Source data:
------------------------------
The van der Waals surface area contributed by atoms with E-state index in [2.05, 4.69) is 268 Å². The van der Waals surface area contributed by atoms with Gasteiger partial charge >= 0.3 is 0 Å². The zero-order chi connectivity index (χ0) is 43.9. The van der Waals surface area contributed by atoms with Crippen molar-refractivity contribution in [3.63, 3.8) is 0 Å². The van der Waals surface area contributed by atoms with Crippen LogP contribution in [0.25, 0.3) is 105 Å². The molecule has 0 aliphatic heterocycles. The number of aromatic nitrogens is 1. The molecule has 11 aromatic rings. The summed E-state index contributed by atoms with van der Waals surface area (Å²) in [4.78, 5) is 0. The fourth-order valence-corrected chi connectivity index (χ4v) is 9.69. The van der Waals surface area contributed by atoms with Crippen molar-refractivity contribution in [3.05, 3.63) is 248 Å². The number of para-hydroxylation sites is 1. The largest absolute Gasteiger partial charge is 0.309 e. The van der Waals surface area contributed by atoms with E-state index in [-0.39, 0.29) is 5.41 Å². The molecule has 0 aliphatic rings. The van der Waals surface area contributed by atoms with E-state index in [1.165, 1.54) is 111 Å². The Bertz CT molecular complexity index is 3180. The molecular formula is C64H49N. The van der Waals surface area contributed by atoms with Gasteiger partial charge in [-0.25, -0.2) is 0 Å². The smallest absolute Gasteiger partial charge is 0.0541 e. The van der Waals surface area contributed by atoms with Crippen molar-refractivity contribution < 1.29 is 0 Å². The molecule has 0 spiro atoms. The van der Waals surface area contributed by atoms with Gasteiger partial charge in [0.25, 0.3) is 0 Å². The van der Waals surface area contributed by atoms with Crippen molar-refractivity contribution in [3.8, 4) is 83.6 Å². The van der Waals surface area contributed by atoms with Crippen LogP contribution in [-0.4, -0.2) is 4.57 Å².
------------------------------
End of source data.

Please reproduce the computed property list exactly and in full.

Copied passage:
The van der Waals surface area contributed by atoms with E-state index in [2.05, 4.69) is 268 Å². The van der Waals surface area contributed by atoms with Gasteiger partial charge >= 0.3 is 0 Å². The zero-order chi connectivity index (χ0) is 43.9. The van der Waals surface area contributed by atoms with Crippen molar-refractivity contribution in [3.63, 3.8) is 0 Å². The van der Waals surface area contributed by atoms with Crippen LogP contribution in [0.25, 0.3) is 105 Å². The molecule has 0 aliphatic heterocycles. The number of aromatic nitrogens is 1. The molecule has 11 aromatic rings. The summed E-state index contributed by atoms with van der Waals surface area (Å²) in [4.78, 5) is 0. The fourth-order valence-corrected chi connectivity index (χ4v) is 9.69. The van der Waals surface area contributed by atoms with Crippen molar-refractivity contribution in [3.05, 3.63) is 248 Å². The number of para-hydroxylation sites is 1. The largest absolute Gasteiger partial charge is 0.309 e. The van der Waals surface area contributed by atoms with E-state index in [-0.39, 0.29) is 5.41 Å². The molecule has 0 aliphatic rings. The van der Waals surface area contributed by atoms with E-state index in [1.165, 1.54) is 111 Å². The Bertz CT molecular complexity index is 3180. The molecular formula is C64H49N. The van der Waals surface area contributed by atoms with Gasteiger partial charge in [-0.25, -0.2) is 0 Å². The smallest absolute Gasteiger partial charge is 0.0541 e. The van der Waals surface area contributed by atoms with Crippen molar-refractivity contribution < 1.29 is 0 Å². The molecule has 0 spiro atoms. The van der Waals surface area contributed by atoms with Gasteiger partial charge in [0.25, 0.3) is 0 Å². The van der Waals surface area contributed by atoms with Crippen molar-refractivity contribution in [3.8, 4) is 83.6 Å². The van der Waals surface area contributed by atoms with Crippen LogP contribution in [-0.4, -0.2) is 4.57 Å².